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Sobriety Is Like Pizza

Yesterday didn’t do it for me. I woke up feeling flat, went for a walk trying to ignite some internal sunshine and returned home uninspired, my head churning with questions and doubts. All day I felt deflated and I couldn’t lift myself out of my mellow mood.

In days gone by that would have been a day when I poured myself a drink and escaped into the river Denial which flows wildly with Pinot Grigio.

Instead I went through the motions, ticked off some things to do and put myself to bed early. Some days the magic doesn’t happen. Learning to get through those days and ride the flat waves out is a skill one has to carefully master in sobriety.

Gone are the days where a buzz is an arms’ reach away, faux happiness doesn’t come in a glass anymore and you can’t fling yourself into oblivion on demand.

On other mornings, my eyes ping themselves open. I already have a spring fitted in my step as my feet eagerly touch down from the bed to begin the day and I float on a natural high. These are also the days where I would pour myself a drink and celebrate not bathing in the river Denial that day. Therein, lay my problem.

The truth is: “Sobriety is like pizza. When it’s good, it’s really good. When it’s bad, it’s still pretty damn good”.

When it’s good, it’s lip-smackingly, divinely amazing; you don’t have to remind yourself why you don’t drink anymore because you feel it with every ounce of your being. It’s a mouth-watering pizza laden with tantalizing toppings and you zing through your day dancing because of all the tasty, surprising twists that you find.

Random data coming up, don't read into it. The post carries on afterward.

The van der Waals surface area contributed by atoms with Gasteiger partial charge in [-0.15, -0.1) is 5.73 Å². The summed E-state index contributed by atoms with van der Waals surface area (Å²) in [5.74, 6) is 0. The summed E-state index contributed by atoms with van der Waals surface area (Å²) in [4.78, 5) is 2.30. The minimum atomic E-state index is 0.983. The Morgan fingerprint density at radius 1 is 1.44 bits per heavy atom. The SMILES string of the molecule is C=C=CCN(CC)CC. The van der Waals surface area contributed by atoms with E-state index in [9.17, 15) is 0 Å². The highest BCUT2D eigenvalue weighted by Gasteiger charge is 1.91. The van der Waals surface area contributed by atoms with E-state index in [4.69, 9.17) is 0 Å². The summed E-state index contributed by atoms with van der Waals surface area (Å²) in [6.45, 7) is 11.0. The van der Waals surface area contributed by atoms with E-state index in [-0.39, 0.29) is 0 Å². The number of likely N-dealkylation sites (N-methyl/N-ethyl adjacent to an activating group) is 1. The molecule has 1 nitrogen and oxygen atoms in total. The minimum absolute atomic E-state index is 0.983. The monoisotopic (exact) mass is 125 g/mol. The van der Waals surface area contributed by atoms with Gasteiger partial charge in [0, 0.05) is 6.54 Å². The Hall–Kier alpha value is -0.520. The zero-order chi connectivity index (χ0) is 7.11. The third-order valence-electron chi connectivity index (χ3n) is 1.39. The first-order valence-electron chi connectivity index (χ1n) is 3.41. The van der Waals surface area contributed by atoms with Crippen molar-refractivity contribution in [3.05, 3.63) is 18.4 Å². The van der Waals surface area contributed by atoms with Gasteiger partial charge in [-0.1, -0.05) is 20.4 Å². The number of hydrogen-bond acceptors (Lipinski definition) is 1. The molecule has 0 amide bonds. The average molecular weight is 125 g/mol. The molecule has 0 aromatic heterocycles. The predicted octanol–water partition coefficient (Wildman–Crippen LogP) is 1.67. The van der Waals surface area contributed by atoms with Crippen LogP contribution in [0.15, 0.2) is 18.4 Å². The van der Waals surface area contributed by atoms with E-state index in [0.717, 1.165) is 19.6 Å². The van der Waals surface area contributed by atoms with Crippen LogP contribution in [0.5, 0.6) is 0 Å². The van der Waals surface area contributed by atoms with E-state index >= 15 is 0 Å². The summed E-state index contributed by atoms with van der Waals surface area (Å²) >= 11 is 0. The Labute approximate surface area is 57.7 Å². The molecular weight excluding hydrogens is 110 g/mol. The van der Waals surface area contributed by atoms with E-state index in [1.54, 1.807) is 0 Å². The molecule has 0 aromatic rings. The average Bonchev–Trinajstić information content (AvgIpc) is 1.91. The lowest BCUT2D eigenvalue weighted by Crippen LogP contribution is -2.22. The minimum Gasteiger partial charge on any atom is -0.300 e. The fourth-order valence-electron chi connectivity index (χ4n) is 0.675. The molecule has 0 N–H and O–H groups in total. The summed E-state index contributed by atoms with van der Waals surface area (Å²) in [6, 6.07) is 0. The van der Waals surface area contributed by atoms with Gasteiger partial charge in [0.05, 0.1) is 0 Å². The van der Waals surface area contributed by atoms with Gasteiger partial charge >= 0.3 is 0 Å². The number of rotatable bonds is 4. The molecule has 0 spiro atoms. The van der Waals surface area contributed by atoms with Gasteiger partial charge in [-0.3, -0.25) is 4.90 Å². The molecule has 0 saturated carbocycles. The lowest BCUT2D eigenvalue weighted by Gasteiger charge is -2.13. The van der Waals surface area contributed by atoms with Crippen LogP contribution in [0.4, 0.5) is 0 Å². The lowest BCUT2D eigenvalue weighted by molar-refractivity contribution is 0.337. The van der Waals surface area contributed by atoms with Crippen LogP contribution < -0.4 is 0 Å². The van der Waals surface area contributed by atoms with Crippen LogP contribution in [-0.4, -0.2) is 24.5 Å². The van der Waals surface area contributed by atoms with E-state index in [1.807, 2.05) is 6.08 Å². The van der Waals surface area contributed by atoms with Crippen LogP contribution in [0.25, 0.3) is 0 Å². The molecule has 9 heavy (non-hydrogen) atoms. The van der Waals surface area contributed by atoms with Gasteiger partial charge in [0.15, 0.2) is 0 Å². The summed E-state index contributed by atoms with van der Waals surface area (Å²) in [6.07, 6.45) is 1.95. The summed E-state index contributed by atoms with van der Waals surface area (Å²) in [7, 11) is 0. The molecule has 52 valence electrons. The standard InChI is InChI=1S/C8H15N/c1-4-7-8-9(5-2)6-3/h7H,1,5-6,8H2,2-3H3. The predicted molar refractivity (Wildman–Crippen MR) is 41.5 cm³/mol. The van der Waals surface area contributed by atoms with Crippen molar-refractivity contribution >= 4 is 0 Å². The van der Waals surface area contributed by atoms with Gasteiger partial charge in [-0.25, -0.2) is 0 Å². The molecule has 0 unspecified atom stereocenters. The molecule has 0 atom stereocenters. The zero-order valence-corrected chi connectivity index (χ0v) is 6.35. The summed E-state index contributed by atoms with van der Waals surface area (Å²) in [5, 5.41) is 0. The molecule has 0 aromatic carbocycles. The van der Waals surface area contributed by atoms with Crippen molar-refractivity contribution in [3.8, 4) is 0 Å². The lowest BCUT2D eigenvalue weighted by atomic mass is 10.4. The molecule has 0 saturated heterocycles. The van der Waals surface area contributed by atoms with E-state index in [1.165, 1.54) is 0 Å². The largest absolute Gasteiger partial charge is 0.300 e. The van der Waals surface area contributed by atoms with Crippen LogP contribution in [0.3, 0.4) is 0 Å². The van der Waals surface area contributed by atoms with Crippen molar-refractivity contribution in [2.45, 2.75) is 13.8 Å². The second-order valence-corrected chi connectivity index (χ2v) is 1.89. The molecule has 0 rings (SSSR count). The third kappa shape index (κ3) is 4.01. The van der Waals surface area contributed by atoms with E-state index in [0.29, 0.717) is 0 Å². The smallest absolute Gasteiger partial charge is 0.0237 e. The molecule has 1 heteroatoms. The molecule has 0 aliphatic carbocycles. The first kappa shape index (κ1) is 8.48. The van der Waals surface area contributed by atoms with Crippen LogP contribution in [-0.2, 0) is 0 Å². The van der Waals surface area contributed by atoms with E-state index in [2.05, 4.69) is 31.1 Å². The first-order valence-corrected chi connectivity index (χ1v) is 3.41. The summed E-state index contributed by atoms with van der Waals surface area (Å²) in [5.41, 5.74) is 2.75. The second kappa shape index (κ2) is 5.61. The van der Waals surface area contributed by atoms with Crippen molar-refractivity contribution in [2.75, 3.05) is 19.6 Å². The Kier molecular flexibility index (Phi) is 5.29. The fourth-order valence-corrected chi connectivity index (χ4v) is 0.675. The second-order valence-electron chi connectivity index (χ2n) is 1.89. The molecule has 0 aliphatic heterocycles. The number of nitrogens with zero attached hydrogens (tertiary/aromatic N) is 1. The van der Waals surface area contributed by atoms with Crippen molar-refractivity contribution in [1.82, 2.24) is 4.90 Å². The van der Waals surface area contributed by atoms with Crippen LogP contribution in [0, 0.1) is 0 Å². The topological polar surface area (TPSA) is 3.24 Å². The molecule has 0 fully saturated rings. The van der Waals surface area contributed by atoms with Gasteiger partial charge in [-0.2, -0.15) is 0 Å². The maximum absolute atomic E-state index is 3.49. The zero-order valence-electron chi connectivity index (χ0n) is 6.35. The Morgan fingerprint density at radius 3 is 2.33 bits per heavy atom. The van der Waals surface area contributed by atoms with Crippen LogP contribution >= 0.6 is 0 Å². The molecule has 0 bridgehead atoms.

When it’s bad, I’ve found it’s important to remind myself that it’s still better than the dark depths I was dragged to.

Truth is, not every day can be a fancy, special pizza slice of perfection. Sometimes Margherita pizza is fine (note: not a Margarita).

Get outside for a drive, curl up and read, watch a movie to change your thought pattern, busy yourself for a few hours doing something productive and then call it a day. In successfully navigating the tempestuous tranquillity you’ve successfully achieved another day when you didn’t make anything any worse. You didn’t give in, you didn’t give up and you haven’t left yourself with even more to worry about tomorrow. Remember, you’re going forward now, not round in a tortuous circle. And besides, who knows what tomorrow will serve up?

Corrine Barraclough is a writer and former magazine editor now living on Gold Coast, Australia. Find her on Facebook and Twitter.

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